After camping out on a short barely-a-road north of Hwy 89, quickly packed up my car at 6:30 under a clear dawn and ate a quick mini-wheats + powdered milk breakfast. It was warm for that time of morning, and breezy. Sunlight slyly crept down the east-facing cliffs on the other side of the Pariah River. By 7:00 I was on the road, and I decided right away not to try for another day to get a Wave permit. They donít draw the Wave permits until after 9:00, which means the earliest one can get hiking anywhere is about 10:00, after considering the driving time it takes to get just about anywhere. The day before I had attempted to get a walk-in Wave permit, and was one of 66 numbers in the hat, trying to get one of 10 day permits and competing with over 120 other people to get it. Since they ended up only calling 4 numbers to fill the 10 slots, it was little surprise that my number was not among them. One could go for days and days and not get a permit, but waste every morning trying to. Thus, I skipped the Pariah Ranger station and headed west to the Wire Pass Trailhead to hike Buckskin Gulch.
There were plenty of folks at the trailhead, but their brightly-colored permits let me know they were on their way to the Wave, which is also easily accessed from this trailhead. I got my gear together under the clear blue sky, and hit the trail at 8:15. The route followed a dry wash for some ways that was lined with sagebrush and desert perennials on the verge of flowering. In short order, the wash went into some nice sandstone narrows, with a few minor drop-offs of 5-6 feet, both easily climbable. In about 1.5 miles, I reached Buckskin Gulch and the real fun began. Buckskin is like every other great slot canyon in that it has tall, narrow passages between undulating smooth sandstone walls that curve in parallel and often block out the sky. The difference is that Buckskin Gulch goes on for miles and miles, and is almost always spectacular. Parts of the canyon were a little grim, such as in places where the mud was deep, and the walls closed in to the point of making it seem like nighttime, but other parts were very sunny, with a wide canyon floor enfused with green from box elders and grass. I walked slowly and deliberately through the quiet canyon, soaking it in. This is a pretty wonderful place.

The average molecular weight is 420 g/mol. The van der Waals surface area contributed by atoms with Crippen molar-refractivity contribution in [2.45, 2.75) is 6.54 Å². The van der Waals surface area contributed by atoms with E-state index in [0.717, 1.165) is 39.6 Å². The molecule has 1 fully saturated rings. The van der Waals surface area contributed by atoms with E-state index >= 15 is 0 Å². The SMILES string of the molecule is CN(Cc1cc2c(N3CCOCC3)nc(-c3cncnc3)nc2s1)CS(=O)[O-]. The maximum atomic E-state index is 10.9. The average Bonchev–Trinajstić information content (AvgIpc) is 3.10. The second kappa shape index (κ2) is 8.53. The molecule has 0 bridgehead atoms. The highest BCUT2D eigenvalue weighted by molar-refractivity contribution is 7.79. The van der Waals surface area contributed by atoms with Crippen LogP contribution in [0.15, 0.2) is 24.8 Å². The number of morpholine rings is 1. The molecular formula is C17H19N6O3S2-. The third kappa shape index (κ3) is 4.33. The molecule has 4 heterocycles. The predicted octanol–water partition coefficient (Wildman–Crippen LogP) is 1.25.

Three pools blocked my progress in the first narrow section, the first two filled with a soupy goop with the consistency of tomato soup. The first pool I crossed on rocks that just barely floated above the surface of the muck, and I made it about 10 feet before the last rock flipped over, sending my leg plunging into the muck up to my calf. The second pool was much deeper and there was no choice but to wade in. The bottom was very soft, lending to me the unpleasant idea that if one stood here long enough, one would just keep slowly sinking into the mire. I discovered there were rocks just under the muck, and if I waved my foot around, I could usually find one. Not always, though, and several steps had to be taken in the knee-deep muck. Walking in knee-deep water wouldnít bother me, and I do that all the time in canyons, but that opaque sludge was disconcerting, and I did hate to wade through it. The third pool was basically just murky water, and I walked through it, calf deep.
Beyond this wide narrow section was a wide sunny section where grass grew on sand banks and box elders provided some shade. The wide canyon in this section was pleasant. The canyon alternated between narrow passages only 6 feet wide to open sections some 30 feet wide, but always the canyon walls were straight up, and only once did I see a spot that one might be able to climb up to escape the canyon.
I passed over a jumble of boulders and shortly after, reached a long narrow pool of muck. I stopped then and assessed the time. It was 12:20, and I had been picking my way along the canyon for 4 hours, stopping frequently to take long-exposures in the twilight of the narrow sections. I sat just upcanyon from the mucky pool, leaned against the rock canyon wall and had a snack, deciding that I should turn back at that point.
I reached the grassy, wide section of the canyon and found a shady spot in the grass on a sandy bench above the canyon floor to take off my shoes and air my wet feet. My right heel was hurting terribly, as was my big right toe, for some reason. I took some ibuprofren and then laid back in the grass and napped for 20 minutes. That really refreshed me, and I resumed the hike with a spring in my step.
I passed two backpackers on their way down the canyon, both with the tell-tale knee-high muck stain on their legs from the second pool of the triad near the beginning of the hike. Just as my legs were drying and the mud was about flaked off, I had to recross that pool. I encountered another group of English hikers with strong accents, but otherwise, it was a pretty empty place.
I broke off from the main canyon to head up the side canyon towards the Wire Pass TH, and stopped along the way to climb to the rocks above and take some photographs of the surrounding terrain. Iíd been walking through it all day, but below the rim of the canyon you canít tell what it looks like. I could see the Wave to the south, the teepees and a number of buttes and pinnacles spread out across a sea of rock. The sky was covered with a high, thin cloud layer, and it was very breezy. I made it back to the car at 6:00, after hiking for 10 hours. Boy was I ready for a shower! I checked into a small motel in Page, AZ called Luluís Sleep Ezze Motel and then had a nice cheeseburger and fries at Slackers a block away. It seems pre-ordained that one should have a nice greasy burger with fries after a long day of hiking. This one really hit the spot.
Benches above the upper portions of Buckskin Gulch
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Page created 12-6-09